The major advantage of bioremediation is that it’s a natural process and can be used at a much lower cost than many other treatment technologies. The first documented successful use of bioremediation on a large scale was the 1989 Exxon Valdez oil spill in Alaska. Other examples of microbial waste management can be found in the treatment of municipal water or waste that commonly involve natural populations of microbes to decompose suspended solids and reduce pathogenic organisms and other pollutants such as MTBE, perchlorate or petrochemicls. Composting also involves use of microbial activity to reduce waste products to primary soil components and has been practiced since ancient times.
Bioremediation has proven to be an effective tool in the reduction of environmental contaminants but can rarely restore the affected environment back to its original condition. Residual contamination may be difficult to completely eliminate. In addition, bioremediation can be an extremely slow process, requiring manipulation of the treated environment to enhance the microbial activity. The diversity of ecosystems and the nature of living systems lead to uncertain outcomes.
Methods of water treatment, including filtration and absorptive media, can be very effective at removing contaminants from waste streams but often produce a highly concentrated waste product in the filtration media. When combined with other treatment systems such as ion exchange, bioremediation can aid in producing a cleaner waste stream, especially for persistent compounds, mixed wastes, or hard-to-reach environments such as the deep subsurface.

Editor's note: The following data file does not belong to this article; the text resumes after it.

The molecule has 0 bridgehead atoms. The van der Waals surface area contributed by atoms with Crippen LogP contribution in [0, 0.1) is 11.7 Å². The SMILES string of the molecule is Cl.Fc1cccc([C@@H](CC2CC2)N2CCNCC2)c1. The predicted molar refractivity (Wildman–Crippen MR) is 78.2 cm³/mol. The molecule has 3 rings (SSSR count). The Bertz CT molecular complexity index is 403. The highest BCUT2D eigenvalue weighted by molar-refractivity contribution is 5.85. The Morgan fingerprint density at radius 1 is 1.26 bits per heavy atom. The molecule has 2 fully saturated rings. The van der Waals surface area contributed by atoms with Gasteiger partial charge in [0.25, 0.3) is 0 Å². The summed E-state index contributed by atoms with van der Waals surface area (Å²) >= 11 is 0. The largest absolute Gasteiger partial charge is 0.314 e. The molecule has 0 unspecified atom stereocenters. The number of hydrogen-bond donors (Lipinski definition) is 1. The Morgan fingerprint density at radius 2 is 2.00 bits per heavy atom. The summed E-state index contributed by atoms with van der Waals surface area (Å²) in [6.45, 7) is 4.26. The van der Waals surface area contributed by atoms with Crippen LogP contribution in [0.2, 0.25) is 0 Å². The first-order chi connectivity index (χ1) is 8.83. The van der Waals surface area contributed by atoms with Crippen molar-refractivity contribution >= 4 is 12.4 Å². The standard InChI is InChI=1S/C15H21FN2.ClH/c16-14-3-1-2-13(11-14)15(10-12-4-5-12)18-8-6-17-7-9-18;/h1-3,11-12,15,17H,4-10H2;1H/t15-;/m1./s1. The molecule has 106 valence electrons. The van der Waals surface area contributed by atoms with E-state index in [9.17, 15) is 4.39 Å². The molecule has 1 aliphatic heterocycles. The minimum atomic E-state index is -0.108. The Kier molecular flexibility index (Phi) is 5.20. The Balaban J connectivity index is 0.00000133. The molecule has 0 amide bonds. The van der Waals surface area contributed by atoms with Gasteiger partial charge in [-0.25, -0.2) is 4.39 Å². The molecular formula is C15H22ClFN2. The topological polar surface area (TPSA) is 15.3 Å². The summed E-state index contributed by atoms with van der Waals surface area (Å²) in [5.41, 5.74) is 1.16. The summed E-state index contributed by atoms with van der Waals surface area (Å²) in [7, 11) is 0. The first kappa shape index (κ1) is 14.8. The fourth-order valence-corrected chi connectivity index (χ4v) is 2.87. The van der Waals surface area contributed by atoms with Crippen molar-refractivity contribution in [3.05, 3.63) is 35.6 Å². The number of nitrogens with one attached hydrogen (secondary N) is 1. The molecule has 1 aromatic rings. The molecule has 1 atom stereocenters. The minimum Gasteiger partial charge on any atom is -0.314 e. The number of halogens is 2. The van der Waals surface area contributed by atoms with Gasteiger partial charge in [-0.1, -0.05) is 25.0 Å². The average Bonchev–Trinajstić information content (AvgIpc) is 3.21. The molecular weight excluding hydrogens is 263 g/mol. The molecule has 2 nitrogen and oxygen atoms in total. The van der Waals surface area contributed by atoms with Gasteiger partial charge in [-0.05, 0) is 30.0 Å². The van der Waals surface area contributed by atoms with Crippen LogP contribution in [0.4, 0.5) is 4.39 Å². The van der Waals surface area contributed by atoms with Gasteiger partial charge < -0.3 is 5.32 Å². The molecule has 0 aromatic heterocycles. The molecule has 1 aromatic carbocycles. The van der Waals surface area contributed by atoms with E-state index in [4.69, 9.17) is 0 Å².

1. USEPA, Environmental Goals for America, December 1996.
2. Wu, J., et al., “Persistence of perchlorate and the relative numbers of perchlorate- and chlorate-respiring microorganisms in natural waters, soils, and wastewater,” Bioremediation Journal, 5: 119-130, 2001.
3. Kim, K., and B.E. Logan, “Microbial reduction of perchlorate in pure and mixed culture packed-bed bioreactors,” Water Research Journal, 2001.
4. Okeke, C.C., T. Giblin and W.T. Frankenberger, “Reduction of perchlorate and nitrate by salt tolerant bacteria,” Environmental Pollution Journal, 118: 357-363, 2002.
5. Smith, R., “A household-scale treatment system that uses hydrogen-consuming bacteria to remove nitrate from contaminated drinking water,” 102nd General Meeting of the American Society for Microbiology, May 19-23, Salt Lake City, Utah, Session 69, paper O-47, 2002.
About the author
Dr. Kelly A. Reynolds is a research scientist at the University of Arizona with a focus on development of rapid methods for detecting human pathogenic viruses in drinking water. She holds a master of science degree in public health (MSPH) from the University of South Florida and doctorate in microbiology from the University of Arizona. Reynolds also has been a member of the WC&P Technical Review Committee since 1997.
1. A pseudomonas isolate from a metal-contaminated soil from Tucson, Ariz., that accumulated cadmium (dark granules seen inside the cells) in response to 40 mg/L cadmium exposure.
2. A bacillus isolate from a metal-contaminated soil from Silver Valley, Idaho, that accumulated lead (dark granules seen inside the cells) in response to 80 mg/L lead.
3. A bacillus isolate from a metal-contaminated soil from Silver Valley, Idaho, that accumulated lead (dark granules seen inside the cells) in response to 80 mg/L lead.
Courtesy: University of Colorado (2,3), University of Arizona (1)